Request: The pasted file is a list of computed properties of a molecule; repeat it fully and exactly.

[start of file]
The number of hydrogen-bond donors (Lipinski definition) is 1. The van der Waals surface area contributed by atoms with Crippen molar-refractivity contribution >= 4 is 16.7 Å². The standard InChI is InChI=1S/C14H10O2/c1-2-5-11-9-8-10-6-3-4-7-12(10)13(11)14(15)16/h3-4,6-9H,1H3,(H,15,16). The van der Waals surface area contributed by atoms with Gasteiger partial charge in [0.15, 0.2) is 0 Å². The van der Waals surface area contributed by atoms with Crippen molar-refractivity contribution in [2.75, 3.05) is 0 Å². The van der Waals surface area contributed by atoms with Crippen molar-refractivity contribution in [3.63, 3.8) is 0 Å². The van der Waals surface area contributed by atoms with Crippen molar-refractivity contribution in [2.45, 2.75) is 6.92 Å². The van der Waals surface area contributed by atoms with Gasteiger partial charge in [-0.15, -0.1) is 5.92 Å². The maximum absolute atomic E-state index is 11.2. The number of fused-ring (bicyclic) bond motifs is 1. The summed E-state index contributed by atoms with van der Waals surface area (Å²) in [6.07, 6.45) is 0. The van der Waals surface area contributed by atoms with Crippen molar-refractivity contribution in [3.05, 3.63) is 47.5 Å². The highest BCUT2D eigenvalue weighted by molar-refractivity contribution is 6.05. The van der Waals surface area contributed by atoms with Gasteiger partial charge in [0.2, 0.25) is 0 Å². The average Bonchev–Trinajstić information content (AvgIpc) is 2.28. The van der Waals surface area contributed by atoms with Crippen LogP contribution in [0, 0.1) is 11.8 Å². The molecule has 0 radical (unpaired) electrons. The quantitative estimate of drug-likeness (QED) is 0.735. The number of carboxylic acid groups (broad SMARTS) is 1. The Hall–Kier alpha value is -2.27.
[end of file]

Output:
The number of hydrogen-bond donors (Lipinski definition) is 1. The van der Waals surface area contributed by atoms with Crippen molar-refractivity contribution >= 4 is 16.7 Å². The standard InChI is InChI=1S/C14H10O2/c1-2-5-11-9-8-10-6-3-4-7-12(10)13(11)14(15)16/h3-4,6-9H,1H3,(H,15,16). The van der Waals surface area contributed by atoms with Gasteiger partial charge in [0.15, 0.2) is 0 Å². The van der Waals surface area contributed by atoms with Crippen molar-refractivity contribution in [2.75, 3.05) is 0 Å². The van der Waals surface area contributed by atoms with Crippen molar-refractivity contribution in [3.63, 3.8) is 0 Å². The van der Waals surface area contributed by atoms with Crippen molar-refractivity contribution in [2.45, 2.75) is 6.92 Å². The van der Waals surface area contributed by atoms with Gasteiger partial charge in [-0.15, -0.1) is 5.92 Å². The maximum absolute atomic E-state index is 11.2. The number of fused-ring (bicyclic) bond motifs is 1. The summed E-state index contributed by atoms with van der Waals surface area (Å²) in [6.07, 6.45) is 0. The van der Waals surface area contributed by atoms with Crippen molar-refractivity contribution in [3.05, 3.63) is 47.5 Å². The highest BCUT2D eigenvalue weighted by molar-refractivity contribution is 6.05. The van der Waals surface area contributed by atoms with Gasteiger partial charge in [0.2, 0.25) is 0 Å². The average Bonchev–Trinajstić information content (AvgIpc) is 2.28. The van der Waals surface area contributed by atoms with Crippen LogP contribution in [0, 0.1) is 11.8 Å². The molecule has 0 radical (unpaired) electrons. The quantitative estimate of drug-likeness (QED) is 0.735. The number of carboxylic acid groups (broad SMARTS) is 1. The Hall–Kier alpha value is -2.27.